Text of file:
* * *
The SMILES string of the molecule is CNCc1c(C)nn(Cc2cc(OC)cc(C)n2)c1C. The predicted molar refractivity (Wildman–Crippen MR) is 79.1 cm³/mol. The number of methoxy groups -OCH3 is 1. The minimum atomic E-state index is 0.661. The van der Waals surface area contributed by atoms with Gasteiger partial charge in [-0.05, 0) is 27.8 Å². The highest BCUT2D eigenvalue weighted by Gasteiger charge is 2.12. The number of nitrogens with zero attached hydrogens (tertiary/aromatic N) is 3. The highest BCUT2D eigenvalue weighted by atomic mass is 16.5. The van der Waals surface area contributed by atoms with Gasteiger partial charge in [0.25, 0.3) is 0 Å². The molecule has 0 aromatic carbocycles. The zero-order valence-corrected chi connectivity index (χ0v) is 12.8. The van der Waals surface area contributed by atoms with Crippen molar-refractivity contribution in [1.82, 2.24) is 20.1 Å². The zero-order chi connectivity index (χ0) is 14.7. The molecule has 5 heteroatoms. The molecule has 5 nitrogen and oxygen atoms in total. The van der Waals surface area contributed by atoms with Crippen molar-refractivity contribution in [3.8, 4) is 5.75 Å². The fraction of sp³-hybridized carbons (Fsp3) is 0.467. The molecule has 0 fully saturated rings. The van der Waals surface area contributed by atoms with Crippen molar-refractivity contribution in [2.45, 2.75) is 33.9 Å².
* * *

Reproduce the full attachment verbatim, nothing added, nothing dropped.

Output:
The SMILES string of the molecule is CNCc1c(C)nn(Cc2cc(OC)cc(C)n2)c1C. The predicted molar refractivity (Wildman–Crippen MR) is 79.1 cm³/mol. The number of methoxy groups -OCH3 is 1. The minimum atomic E-state index is 0.661. The van der Waals surface area contributed by atoms with Gasteiger partial charge in [-0.05, 0) is 27.8 Å². The highest BCUT2D eigenvalue weighted by Gasteiger charge is 2.12. The number of nitrogens with zero attached hydrogens (tertiary/aromatic N) is 3. The highest BCUT2D eigenvalue weighted by atomic mass is 16.5. The van der Waals surface area contributed by atoms with Gasteiger partial charge in [0.25, 0.3) is 0 Å². The molecule has 0 aromatic carbocycles. The zero-order valence-corrected chi connectivity index (χ0v) is 12.8. The van der Waals surface area contributed by atoms with Crippen molar-refractivity contribution in [1.82, 2.24) is 20.1 Å². The zero-order chi connectivity index (χ0) is 14.7. The molecule has 5 heteroatoms. The molecule has 5 nitrogen and oxygen atoms in total. The van der Waals surface area contributed by atoms with Crippen molar-refractivity contribution in [3.8, 4) is 5.75 Å². The fraction of sp³-hybridized carbons (Fsp3) is 0.467. The molecule has 0 fully saturated rings. The van der Waals surface area contributed by atoms with Crippen molar-refractivity contribution in [2.45, 2.75) is 33.9 Å².